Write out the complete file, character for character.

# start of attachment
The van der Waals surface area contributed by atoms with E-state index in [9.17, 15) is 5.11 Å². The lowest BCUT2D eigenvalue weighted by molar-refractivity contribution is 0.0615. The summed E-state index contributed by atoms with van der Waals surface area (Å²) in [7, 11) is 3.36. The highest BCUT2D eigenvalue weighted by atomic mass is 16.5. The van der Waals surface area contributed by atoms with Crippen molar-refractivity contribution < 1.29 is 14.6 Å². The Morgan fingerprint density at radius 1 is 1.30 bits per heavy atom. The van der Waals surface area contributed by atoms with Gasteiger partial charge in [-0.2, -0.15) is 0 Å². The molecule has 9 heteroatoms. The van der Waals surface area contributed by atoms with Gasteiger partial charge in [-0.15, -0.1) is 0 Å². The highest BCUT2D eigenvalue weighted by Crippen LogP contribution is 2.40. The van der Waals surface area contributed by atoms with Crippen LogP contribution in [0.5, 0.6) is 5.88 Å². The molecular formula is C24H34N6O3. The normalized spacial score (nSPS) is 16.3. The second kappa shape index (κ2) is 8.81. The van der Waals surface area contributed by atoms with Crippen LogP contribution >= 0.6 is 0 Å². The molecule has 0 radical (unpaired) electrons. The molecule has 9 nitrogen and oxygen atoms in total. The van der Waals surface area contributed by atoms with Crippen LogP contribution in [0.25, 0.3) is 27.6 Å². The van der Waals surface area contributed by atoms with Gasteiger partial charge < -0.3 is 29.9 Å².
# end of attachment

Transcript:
The van der Waals surface area contributed by atoms with E-state index in [9.17, 15) is 5.11 Å². The lowest BCUT2D eigenvalue weighted by molar-refractivity contribution is 0.0615. The summed E-state index contributed by atoms with van der Waals surface area (Å²) in [7, 11) is 3.36. The highest BCUT2D eigenvalue weighted by atomic mass is 16.5. The van der Waals surface area contributed by atoms with Crippen molar-refractivity contribution < 1.29 is 14.6 Å². The Morgan fingerprint density at radius 1 is 1.30 bits per heavy atom. The van der Waals surface area contributed by atoms with Gasteiger partial charge in [-0.2, -0.15) is 0 Å². The molecule has 9 heteroatoms. The van der Waals surface area contributed by atoms with Gasteiger partial charge in [-0.15, -0.1) is 0 Å². The highest BCUT2D eigenvalue weighted by Crippen LogP contribution is 2.40. The van der Waals surface area contributed by atoms with Crippen LogP contribution in [0.5, 0.6) is 5.88 Å². The molecular formula is C24H34N6O3. The normalized spacial score (nSPS) is 16.3. The second kappa shape index (κ2) is 8.81. The van der Waals surface area contributed by atoms with Crippen LogP contribution >= 0.6 is 0 Å². The molecule has 0 radical (unpaired) electrons. The molecule has 9 nitrogen and oxygen atoms in total. The van der Waals surface area contributed by atoms with Crippen LogP contribution in [0.25, 0.3) is 27.6 Å². The van der Waals surface area contributed by atoms with Gasteiger partial charge < -0.3 is 29.9 Å².